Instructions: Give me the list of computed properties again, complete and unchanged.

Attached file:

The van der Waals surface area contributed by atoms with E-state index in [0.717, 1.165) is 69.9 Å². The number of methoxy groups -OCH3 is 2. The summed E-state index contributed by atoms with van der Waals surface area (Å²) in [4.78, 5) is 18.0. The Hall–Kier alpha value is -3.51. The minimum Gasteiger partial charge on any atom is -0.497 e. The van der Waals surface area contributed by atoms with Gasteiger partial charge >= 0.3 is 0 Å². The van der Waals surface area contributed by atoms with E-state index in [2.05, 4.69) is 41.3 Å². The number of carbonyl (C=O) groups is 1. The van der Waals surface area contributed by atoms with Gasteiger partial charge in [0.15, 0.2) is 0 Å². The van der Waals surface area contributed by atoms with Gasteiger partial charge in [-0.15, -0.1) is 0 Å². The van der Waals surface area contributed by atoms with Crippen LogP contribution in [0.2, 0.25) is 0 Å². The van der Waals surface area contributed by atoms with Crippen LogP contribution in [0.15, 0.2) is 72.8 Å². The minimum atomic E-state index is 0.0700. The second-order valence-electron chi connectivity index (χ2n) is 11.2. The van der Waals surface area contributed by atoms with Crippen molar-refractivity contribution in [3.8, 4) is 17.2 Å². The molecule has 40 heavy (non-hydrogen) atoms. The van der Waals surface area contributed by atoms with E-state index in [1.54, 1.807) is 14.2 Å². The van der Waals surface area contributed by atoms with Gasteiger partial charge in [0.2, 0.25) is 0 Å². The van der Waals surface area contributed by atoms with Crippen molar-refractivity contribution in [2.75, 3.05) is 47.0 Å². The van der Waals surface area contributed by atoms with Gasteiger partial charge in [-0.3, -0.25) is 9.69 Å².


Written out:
The van der Waals surface area contributed by atoms with E-state index in [0.717, 1.165) is 69.9 Å². The number of methoxy groups -OCH3 is 2. The summed E-state index contributed by atoms with van der Waals surface area (Å²) in [4.78, 5) is 18.0. The Hall–Kier alpha value is -3.51. The minimum Gasteiger partial charge on any atom is -0.497 e. The van der Waals surface area contributed by atoms with Gasteiger partial charge >= 0.3 is 0 Å². The van der Waals surface area contributed by atoms with E-state index in [2.05, 4.69) is 41.3 Å². The number of carbonyl (C=O) groups is 1. The van der Waals surface area contributed by atoms with Gasteiger partial charge in [0.15, 0.2) is 0 Å². The van der Waals surface area contributed by atoms with Gasteiger partial charge in [-0.15, -0.1) is 0 Å². The van der Waals surface area contributed by atoms with Crippen LogP contribution in [0.2, 0.25) is 0 Å². The van der Waals surface area contributed by atoms with Crippen LogP contribution in [0.15, 0.2) is 72.8 Å². The minimum atomic E-state index is 0.0700. The second-order valence-electron chi connectivity index (χ2n) is 11.2. The van der Waals surface area contributed by atoms with Crippen molar-refractivity contribution in [3.8, 4) is 17.2 Å². The molecule has 40 heavy (non-hydrogen) atoms. The van der Waals surface area contributed by atoms with E-state index in [1.54, 1.807) is 14.2 Å². The van der Waals surface area contributed by atoms with Gasteiger partial charge in [0.2, 0.25) is 0 Å². The van der Waals surface area contributed by atoms with Crippen molar-refractivity contribution in [2.75, 3.05) is 47.0 Å². The van der Waals surface area contributed by atoms with Gasteiger partial charge in [-0.3, -0.25) is 9.69 Å².